Specifically, the order states that local residents are required to shelter in place – or stay at home – except for certain essential activities and work to provide essential business and government service or to perform essential public infrastructure construction, including housing. Those activities that are allowed include shopping for necessary services or supplies, such as food, pet supplies, household products, etc.; visiting health care professionals; obtaining supplies to work from home; work at an “essential business”; care for a family member or pet in another household; and engage in outdoor activity while complying with the social distancing requirements.

Social distancing is defined in the order as maintaining a distance of at least six feet between you and any other person when you are not in your residence. Retail stores that stay open to customers must enforce the social distancing rule. For most small businesses, that means that the number of customers in a store at one time must be limited.

Some of the larger businesses in town have exceptions listed in the order, based on the size (square feet) of each building. Specifically, United Supermarket will be limited to 50 customers at a time; Walmart will be limited to 100 customers at a time; and CVS will be limited to 15 customers at a time. All other retailers who sell groceries will be limited to 10 customers at a time. Barber shops and beauty shops can have only one customer per barber/operator unless the customer needs assistance.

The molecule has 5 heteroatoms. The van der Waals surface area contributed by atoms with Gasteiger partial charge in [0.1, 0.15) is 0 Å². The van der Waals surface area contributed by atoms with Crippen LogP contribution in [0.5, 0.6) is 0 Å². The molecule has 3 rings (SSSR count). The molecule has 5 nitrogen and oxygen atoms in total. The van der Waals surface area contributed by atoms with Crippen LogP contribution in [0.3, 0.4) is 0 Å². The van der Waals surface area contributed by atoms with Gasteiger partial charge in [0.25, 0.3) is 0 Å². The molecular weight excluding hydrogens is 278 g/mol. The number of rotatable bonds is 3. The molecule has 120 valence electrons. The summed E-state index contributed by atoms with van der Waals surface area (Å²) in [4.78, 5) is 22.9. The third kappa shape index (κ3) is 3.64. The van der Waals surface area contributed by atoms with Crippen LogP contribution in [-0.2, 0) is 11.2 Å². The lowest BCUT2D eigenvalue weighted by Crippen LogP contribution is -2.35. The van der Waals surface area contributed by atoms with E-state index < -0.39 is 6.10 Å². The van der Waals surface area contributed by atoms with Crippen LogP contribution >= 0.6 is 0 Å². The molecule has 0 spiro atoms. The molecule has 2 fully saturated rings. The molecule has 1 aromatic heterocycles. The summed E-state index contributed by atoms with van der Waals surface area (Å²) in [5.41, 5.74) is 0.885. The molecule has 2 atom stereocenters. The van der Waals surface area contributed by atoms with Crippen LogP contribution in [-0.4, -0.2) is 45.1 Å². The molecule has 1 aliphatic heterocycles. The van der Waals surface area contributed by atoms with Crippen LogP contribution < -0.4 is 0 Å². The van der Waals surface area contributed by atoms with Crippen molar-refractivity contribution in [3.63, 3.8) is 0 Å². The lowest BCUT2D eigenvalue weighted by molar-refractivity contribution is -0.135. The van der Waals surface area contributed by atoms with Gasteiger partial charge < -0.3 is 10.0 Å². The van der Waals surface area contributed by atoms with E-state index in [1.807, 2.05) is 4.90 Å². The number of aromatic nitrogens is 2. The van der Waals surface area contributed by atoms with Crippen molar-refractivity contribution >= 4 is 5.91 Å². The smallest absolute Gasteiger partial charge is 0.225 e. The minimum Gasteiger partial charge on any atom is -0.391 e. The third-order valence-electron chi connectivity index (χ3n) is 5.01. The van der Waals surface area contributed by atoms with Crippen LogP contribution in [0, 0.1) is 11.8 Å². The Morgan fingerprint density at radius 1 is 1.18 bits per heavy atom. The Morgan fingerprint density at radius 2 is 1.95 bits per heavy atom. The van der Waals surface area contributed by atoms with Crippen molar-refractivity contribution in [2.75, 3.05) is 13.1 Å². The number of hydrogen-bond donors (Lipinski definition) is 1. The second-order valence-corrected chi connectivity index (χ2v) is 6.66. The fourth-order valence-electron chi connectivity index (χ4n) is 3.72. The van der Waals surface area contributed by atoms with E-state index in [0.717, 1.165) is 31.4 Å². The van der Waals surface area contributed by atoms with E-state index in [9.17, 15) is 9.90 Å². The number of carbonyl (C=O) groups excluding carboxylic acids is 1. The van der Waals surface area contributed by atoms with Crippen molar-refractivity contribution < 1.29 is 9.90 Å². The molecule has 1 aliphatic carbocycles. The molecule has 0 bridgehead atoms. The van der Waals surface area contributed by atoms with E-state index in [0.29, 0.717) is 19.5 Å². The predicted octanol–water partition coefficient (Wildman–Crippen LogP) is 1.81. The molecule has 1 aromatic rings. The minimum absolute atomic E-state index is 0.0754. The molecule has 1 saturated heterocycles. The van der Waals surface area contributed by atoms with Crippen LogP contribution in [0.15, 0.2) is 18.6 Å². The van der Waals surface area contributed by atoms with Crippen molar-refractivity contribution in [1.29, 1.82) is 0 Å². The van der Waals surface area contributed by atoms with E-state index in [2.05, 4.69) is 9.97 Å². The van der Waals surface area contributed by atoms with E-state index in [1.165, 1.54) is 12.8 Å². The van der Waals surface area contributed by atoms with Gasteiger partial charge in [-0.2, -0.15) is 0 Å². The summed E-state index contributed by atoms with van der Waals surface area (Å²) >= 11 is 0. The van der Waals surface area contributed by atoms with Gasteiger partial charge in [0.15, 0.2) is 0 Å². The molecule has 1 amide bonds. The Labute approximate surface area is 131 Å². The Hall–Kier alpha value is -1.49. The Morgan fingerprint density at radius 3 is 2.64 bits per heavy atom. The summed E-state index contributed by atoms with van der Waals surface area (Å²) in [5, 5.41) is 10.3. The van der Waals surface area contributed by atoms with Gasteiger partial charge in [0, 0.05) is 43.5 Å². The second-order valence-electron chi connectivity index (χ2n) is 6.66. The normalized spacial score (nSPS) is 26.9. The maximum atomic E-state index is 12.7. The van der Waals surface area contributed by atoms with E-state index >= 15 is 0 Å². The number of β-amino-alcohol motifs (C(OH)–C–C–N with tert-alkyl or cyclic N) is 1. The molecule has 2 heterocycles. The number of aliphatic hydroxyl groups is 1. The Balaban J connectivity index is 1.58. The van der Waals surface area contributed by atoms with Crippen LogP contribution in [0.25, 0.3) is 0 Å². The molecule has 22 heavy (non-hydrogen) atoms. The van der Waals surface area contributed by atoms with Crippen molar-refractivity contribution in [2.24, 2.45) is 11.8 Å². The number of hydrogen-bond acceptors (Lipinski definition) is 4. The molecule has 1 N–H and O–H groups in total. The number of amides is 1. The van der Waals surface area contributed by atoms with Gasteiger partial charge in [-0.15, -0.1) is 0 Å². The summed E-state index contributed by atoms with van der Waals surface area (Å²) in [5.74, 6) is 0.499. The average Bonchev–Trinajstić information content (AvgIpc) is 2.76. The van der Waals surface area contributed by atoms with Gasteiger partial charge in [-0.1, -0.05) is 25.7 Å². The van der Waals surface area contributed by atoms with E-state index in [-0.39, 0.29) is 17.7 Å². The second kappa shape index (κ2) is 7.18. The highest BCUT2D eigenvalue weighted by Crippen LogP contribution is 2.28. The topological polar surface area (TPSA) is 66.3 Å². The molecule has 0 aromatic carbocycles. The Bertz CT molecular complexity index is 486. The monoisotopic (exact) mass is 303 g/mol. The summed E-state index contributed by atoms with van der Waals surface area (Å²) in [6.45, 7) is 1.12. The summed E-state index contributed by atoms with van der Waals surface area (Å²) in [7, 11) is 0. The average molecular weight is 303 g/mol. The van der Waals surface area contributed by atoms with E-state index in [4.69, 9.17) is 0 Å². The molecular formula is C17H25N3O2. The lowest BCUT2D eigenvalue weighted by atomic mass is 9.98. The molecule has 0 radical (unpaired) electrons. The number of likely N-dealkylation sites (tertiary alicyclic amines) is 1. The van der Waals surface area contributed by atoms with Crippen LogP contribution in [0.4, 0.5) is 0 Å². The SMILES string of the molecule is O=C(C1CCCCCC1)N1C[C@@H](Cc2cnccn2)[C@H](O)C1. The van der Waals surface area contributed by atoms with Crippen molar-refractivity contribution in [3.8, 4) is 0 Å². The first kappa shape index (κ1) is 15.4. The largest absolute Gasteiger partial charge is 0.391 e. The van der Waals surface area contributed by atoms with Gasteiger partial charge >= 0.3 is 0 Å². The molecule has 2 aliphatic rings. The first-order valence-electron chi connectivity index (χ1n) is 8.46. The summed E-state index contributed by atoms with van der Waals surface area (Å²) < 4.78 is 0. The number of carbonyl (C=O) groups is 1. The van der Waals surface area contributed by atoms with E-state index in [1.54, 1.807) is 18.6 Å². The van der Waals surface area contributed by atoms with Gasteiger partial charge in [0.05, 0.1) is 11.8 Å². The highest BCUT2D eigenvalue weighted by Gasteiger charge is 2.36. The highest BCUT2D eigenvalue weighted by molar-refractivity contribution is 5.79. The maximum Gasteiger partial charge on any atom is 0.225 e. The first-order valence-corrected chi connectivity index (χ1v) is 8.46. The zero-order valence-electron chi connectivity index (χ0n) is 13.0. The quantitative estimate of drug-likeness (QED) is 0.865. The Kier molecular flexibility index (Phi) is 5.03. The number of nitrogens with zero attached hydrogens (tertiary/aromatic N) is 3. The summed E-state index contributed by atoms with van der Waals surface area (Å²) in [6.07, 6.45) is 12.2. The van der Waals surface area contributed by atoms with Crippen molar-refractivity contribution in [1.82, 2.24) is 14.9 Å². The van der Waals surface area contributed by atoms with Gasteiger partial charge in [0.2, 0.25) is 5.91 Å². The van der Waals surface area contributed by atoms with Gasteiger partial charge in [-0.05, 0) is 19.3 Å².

Additionally, the retailers will be required to enforce that only one family member is inside the store at one time, unless an individual requires assistance or child care is not available.

The order requires that businesses that are not considered “essential businesses” must cease all activities unless the employees work from home.

Businesses that are considered essential and are exempted from the order to cease operations include:

  • Essential healthcare operations
  • Essential government functions
  • Essential critical infrastructure – construction work, internet/telecommunications systems, utilities, oil refining, airport operations,
  • Essential retail – Grocery/household goods sales, automotive sales and repair, gun sales and repair, bait and tackle, liquor stores, gas stations and convenience stores, furniture and appliance sales, farmers markets, hardware stores, restaurants (take-out or delivery only), laundromats, and others. For a complete list of businesses that are considered “essential retail,” click the link at the end of this story to read the order.
  • Providers of basic necessities to economically disadvantaged populations